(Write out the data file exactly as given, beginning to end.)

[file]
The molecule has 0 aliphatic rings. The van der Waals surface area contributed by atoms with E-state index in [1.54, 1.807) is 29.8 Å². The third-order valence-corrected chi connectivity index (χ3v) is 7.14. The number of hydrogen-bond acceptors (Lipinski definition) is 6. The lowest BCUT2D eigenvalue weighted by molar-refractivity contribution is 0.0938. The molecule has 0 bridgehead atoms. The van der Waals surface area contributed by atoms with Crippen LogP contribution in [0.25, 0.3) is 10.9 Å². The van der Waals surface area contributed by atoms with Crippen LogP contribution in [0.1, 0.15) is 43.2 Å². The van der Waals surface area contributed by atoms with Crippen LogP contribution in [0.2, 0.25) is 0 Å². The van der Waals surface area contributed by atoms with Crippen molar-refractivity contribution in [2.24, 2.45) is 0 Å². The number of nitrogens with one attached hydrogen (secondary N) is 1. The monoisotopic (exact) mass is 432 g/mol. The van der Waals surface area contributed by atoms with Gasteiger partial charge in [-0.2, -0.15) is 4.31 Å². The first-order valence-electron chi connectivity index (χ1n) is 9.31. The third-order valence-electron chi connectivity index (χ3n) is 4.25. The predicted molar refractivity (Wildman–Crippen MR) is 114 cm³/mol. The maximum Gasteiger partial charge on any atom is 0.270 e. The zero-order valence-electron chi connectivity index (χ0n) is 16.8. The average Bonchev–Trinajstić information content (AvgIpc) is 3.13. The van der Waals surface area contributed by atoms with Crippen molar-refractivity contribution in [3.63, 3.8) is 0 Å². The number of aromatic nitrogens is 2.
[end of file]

The molecule has 0 aliphatic rings. The van der Waals surface area contributed by atoms with E-state index in [1.54, 1.807) is 29.8 Å². The third-order valence-corrected chi connectivity index (χ3v) is 7.14. The number of hydrogen-bond acceptors (Lipinski definition) is 6. The lowest BCUT2D eigenvalue weighted by molar-refractivity contribution is 0.0938. The molecule has 0 bridgehead atoms. The van der Waals surface area contributed by atoms with Crippen LogP contribution in [0.25, 0.3) is 10.9 Å². The van der Waals surface area contributed by atoms with Crippen LogP contribution in [0.1, 0.15) is 43.2 Å². The van der Waals surface area contributed by atoms with Crippen LogP contribution in [0.2, 0.25) is 0 Å². The van der Waals surface area contributed by atoms with Crippen molar-refractivity contribution in [2.24, 2.45) is 0 Å². The number of nitrogens with one attached hydrogen (secondary N) is 1. The monoisotopic (exact) mass is 432 g/mol. The van der Waals surface area contributed by atoms with Gasteiger partial charge in [-0.2, -0.15) is 4.31 Å². The first-order valence-electron chi connectivity index (χ1n) is 9.31. The third-order valence-electron chi connectivity index (χ3n) is 4.25. The predicted molar refractivity (Wildman–Crippen MR) is 114 cm³/mol. The maximum Gasteiger partial charge on any atom is 0.270 e. The zero-order valence-electron chi connectivity index (χ0n) is 16.8. The average Bonchev–Trinajstić information content (AvgIpc) is 3.13. The van der Waals surface area contributed by atoms with Crippen molar-refractivity contribution in [3.63, 3.8) is 0 Å². The number of aromatic nitrogens is 2.